This is an easy-to-get-on-the-table meal, yet it is elegant and full of spring flavors. I like to use coarse-ground cornmeal for this dish (local Richardson Farms cornmeal is a favorite). You can find locally grown mushrooms (Kitchen Pride) and sweet spring onions at many of the farmers markets around town. And, if you’re feeling adventurous, grab some semi-hard raw cheese from Dos Lunas Artisan Cheese to grate over this dish as well.

4½ c. water
1½ c. coarse- or medium-
   ground cornmeal
¼ c. olive oil, divided
3 bunches spring onions
1½ lb. quartered fresh
   mushrooms (about 5 c.)
Pinch salt and pepper

Preheat the oven to 375° and grease a 9- by 11-inch baking dish. To make the polenta, bring the water and a pinch of salt to a boil in a large pot. Whisking constantly, add the cornmeal in a slow and steady stream. Reduce the heat to a simmer, add 2 tablespoons of the olive oil and cook the polenta, stirring constantly, until thick—about 20 minutes. Meanwhile, remove the root ends of the spring onions and slice both the white and green parts. In a large skillet, heat 2 tablespoons of the olive oil over medium heat. Add the onions and stir until soft and translucent—about 12 to 14 minutes. Increase the heat to medium-high and add the mushrooms. Sauté until the mushrooms are a bit golden, about 5 to 8 minutes—stirring occasionally. Spread the polenta in the baking dish and top with the onion and mushroom mixture. Sprinkle salt and fresh pepper over the top and bake for about 20 minutes. Cut the polenta into squares and serve hot, topped with some of the cheese or chopped parsley, if desired.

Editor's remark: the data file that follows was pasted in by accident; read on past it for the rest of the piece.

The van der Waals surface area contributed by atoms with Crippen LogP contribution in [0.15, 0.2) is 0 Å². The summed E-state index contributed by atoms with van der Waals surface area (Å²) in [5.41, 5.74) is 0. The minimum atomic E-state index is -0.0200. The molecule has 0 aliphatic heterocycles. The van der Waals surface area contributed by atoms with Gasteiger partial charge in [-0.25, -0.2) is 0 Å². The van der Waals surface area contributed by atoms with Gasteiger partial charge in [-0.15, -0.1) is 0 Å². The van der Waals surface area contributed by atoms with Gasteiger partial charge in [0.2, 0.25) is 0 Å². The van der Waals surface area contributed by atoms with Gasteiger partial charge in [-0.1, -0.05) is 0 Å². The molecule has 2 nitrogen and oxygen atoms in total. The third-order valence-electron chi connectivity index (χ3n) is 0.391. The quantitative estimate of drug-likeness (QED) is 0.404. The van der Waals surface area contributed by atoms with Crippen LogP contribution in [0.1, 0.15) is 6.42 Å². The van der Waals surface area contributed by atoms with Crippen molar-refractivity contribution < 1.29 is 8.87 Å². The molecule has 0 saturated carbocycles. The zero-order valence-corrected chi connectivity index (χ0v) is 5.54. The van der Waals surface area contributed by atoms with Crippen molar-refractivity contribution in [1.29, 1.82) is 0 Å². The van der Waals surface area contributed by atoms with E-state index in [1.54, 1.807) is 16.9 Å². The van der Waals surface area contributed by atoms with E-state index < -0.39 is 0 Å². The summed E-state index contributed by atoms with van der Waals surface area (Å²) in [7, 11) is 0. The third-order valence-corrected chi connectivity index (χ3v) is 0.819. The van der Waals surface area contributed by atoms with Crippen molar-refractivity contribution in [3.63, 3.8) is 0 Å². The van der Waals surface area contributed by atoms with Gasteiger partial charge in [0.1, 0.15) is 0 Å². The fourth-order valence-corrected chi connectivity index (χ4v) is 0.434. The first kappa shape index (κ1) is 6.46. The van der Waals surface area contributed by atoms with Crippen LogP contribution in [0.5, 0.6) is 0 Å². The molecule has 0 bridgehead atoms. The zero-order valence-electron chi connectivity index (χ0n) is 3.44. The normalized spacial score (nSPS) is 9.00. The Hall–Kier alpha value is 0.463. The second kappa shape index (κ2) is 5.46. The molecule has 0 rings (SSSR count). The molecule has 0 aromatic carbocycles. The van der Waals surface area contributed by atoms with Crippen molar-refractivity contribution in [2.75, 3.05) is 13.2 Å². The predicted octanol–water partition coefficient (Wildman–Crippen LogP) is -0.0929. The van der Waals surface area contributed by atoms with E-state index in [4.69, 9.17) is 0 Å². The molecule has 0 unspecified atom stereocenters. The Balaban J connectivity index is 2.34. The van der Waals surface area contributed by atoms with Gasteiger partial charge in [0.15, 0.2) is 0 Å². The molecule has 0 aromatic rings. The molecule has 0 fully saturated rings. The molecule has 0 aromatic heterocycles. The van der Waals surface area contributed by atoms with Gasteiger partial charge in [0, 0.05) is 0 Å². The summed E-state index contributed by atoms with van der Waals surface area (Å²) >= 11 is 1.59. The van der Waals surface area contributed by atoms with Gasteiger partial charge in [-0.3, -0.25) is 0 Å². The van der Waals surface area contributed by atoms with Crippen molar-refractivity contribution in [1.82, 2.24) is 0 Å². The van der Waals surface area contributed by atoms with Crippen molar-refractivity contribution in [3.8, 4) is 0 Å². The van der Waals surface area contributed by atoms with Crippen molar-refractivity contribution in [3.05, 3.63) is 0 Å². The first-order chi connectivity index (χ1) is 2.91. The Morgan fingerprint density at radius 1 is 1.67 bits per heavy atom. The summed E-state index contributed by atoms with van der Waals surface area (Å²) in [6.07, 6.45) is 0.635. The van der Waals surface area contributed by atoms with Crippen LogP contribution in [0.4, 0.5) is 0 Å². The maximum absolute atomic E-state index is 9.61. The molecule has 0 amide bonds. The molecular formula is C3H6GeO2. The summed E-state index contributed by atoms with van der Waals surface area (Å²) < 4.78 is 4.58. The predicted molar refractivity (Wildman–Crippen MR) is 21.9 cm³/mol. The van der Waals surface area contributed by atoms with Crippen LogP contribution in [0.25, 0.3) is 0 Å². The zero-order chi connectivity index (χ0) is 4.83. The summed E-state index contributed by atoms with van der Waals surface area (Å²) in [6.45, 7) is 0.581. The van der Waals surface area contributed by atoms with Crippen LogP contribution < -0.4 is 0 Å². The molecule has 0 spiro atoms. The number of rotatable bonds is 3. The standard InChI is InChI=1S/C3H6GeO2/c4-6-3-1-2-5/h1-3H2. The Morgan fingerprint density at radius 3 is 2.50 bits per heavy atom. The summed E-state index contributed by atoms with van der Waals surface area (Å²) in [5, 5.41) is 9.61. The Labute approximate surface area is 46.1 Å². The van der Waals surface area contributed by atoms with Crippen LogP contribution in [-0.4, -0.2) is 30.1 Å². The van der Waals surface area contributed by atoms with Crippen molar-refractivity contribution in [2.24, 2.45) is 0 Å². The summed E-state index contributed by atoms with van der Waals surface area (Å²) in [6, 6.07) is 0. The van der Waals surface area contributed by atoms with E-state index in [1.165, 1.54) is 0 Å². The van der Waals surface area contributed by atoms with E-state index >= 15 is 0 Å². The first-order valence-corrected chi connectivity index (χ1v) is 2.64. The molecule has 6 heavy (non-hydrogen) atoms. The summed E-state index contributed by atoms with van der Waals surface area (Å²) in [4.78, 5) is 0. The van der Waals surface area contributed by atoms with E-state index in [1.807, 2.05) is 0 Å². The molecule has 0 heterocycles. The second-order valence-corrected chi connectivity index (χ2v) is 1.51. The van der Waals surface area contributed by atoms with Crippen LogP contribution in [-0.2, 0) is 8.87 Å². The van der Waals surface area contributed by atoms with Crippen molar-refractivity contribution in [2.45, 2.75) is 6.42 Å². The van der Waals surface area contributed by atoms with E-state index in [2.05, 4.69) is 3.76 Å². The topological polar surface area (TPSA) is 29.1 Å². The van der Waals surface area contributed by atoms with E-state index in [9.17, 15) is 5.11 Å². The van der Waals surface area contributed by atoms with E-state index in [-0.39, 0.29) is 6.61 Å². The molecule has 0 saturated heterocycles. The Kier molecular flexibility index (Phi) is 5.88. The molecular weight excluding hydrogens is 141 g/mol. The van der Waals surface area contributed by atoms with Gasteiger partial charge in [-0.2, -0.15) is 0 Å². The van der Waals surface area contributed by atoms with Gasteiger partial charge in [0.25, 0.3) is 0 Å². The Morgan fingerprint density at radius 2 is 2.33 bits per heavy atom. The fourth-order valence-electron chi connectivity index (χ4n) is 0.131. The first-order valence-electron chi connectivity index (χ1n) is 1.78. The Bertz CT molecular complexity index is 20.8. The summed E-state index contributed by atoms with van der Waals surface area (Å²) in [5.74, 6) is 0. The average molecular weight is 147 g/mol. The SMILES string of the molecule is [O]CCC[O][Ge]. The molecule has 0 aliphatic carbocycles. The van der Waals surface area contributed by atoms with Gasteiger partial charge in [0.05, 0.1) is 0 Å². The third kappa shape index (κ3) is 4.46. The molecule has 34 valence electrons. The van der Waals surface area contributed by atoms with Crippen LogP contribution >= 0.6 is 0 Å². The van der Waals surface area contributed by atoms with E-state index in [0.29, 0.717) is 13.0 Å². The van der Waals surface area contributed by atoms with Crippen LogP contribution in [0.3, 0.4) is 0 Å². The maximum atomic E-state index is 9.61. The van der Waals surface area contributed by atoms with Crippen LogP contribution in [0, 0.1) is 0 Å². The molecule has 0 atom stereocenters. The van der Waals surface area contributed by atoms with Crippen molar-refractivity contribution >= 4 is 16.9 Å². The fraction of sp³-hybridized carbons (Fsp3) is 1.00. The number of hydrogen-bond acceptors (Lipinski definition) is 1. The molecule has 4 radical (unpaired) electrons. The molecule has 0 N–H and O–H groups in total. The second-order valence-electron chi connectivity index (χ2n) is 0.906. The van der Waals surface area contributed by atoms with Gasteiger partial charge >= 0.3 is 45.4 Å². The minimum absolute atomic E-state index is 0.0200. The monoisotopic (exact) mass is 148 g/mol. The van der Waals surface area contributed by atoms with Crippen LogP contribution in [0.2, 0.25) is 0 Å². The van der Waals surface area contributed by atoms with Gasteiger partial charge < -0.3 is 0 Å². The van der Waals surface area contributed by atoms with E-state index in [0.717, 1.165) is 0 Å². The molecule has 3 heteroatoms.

Be forgiving while making this Bundt cake, or working with gluten-free flours for the first time. The batter might look different from  anything you’re used to. Sweet rice flour and glutinous rice flour are the same but make sure not to get regular white rice flour.

For the cake:
2¼ c. sorghum flour
¼ c. plus 2 T. sweet rice flour
½ c. extra-fine (stone-ground)
   brown rice flour
¼ c. extra-fine millet flour
¼ c. tapioca flour
3 t. baking powder
3 t. guar gum
½ t. salt
½ t. fresh-ground nutmeg
½ t. finely minced fresh ginger
½ t. ground cardamom
½ t. cinnamon
5 eggs
½ c. sugar
½ c. unsweetened applesauce
½ c. sour cream or Greek yogurt
1 c. extra-virgin olive oil

For the compote:
2 c. hulled and quartered
   strawberries, divided
1–2 T. sugar
Juice of ½ a lemon
1 T. kirsch (optional)

Preheat the oven to 350° and liberally butter a Bundt pan. In a large bowl, combine the flours, baking powder, guar gum, salt and spices. In another large bowl, beat the eggs until frothy. Add the sugar and applesauce to the eggs and beat with a whisk or a fork. Add the sour cream and olive oil and beat well. Slowly pour the dry ingredients into the egg mixture while whisking until just incorporated. Pour the batter into the pan and bake for 45 minutes. The cake is done when it is slightly browned on top and a toothpick inserted into the center comes out dry. Let the cake cool for 10 minutes then turn it out onto a rack.

In a saucepan over medium heat, combine 1½ cups of the strawberries and 1 tablespoon of the sugar. Stir until the juices are released. Cover and lower the heat to a simmer until the strawberry quarters begin to collapse. Add the remaining strawberries and kirsch, if using, and cook until just heated through. Taste for sugar and add the lemon juice (a few drops at a time) to taste.

Serve the cake warm or at room temperature with the chunky strawberry compote.